Home » VR-REU 2024 » Intricate eye movement and it’s affect on perceived realism in Look alike Avatars

Intricate eye movement and it’s affect on perceived realism in Look alike Avatars

Deshanae Morris, Farmingdale State College

Week 1:

The first week of the REU program began on the 2nd of June where I got to meet the group I would be working with for the next 8 weeks over a fun game of bowling. Everyone was extremely welcoming and although I utterly failed the game that day I still enjoyed myself. The following day, the group got to know their mentors and toured Hunter College. For the remainder of the week, I dedicated my time to brainstorming unique ideas and diligently working on drafting and finalizing my research proposal. I also conducted a literature review to ensure that my proposal was unique. While there is still a significant amount of work ahead, I am excited about the journey and look forward to achieving much more in the upcoming weeks.

Week 2:

During the second week of the REU program, I continued to develop my proposal, literature review, and methodology. This past week has been dedicated to understanding the technical aspects of my study to begin implementing my methodology. Dr. Wole has introduced the REU group to various applications and concepts related to 3D modeling and virtual reality systems, enhancing our familiarity with these tools. I have been practicing more with Reallusion as I will need it for my research paper, but I still have much more work to do to produce my final product.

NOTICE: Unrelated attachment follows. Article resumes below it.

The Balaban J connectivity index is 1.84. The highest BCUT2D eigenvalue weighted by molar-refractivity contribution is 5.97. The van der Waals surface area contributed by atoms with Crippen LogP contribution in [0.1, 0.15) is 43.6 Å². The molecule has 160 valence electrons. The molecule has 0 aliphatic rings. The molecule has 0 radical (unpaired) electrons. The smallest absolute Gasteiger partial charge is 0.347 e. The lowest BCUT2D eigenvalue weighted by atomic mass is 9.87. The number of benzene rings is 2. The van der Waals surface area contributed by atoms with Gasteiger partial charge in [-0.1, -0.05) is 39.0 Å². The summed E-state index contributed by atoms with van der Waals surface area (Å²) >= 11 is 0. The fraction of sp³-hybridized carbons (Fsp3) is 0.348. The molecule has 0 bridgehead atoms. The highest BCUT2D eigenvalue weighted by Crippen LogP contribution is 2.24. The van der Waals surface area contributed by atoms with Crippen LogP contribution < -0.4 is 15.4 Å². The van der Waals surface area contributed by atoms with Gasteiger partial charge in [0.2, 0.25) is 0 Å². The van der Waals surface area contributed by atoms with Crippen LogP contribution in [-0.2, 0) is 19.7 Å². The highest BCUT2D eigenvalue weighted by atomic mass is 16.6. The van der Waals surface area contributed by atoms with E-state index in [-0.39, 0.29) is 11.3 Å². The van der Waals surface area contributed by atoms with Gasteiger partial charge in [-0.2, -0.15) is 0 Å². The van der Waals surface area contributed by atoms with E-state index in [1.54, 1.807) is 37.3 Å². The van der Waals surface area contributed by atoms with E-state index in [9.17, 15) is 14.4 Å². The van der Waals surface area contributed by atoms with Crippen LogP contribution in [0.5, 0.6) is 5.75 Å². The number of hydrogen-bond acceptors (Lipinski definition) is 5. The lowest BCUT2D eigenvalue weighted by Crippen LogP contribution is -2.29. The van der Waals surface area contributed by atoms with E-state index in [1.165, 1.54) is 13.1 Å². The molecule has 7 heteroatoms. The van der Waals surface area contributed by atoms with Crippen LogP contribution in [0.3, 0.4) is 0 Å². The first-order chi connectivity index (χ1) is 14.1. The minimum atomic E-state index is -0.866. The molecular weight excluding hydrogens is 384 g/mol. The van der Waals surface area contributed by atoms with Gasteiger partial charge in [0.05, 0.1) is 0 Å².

Week 3:

This past week, I have refined my methodology and concentrated on the technical aspects of my research. I have focused on creating the first of two look-alike avatars required for the study. I successfully developed a realistic avatar that closely resembles myself. I will continue using character creator in Reallusion to see if I can make my avatars more similar to the models than they already are. In the upcoming week, I plan to complete the second avatar, a male look-alike, but I am pleased with the progress thus far. Additionally, I experimented with the facial puppet and live face features in iClone to achieve the desired emotions and scenarios, but it was fascinating to see my look-alike avatar come to life. Additionally, Dr. Wole went over immersion, presence, and reality with the group so we were further familiarized with reality systems and immersion. In the following week, I aim to begin recording the videos needed for my survey, complete the audio recordings, and develop the survey so I can start collecting data for my research.

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Week 4:

This week, we concentrated on finalizing our methodology. I continued to refine my skills with Reallusion, Character Creator, and iClone to develop two avatars, one of myself and one of Dr. Wole, that I felt confident with. Utilizing the facial puppet feature in iClone, I began varying the eye movements in these look-alike avatars. However, I will continue to explore the applications and features to enhance their eye movements and facial expressions further.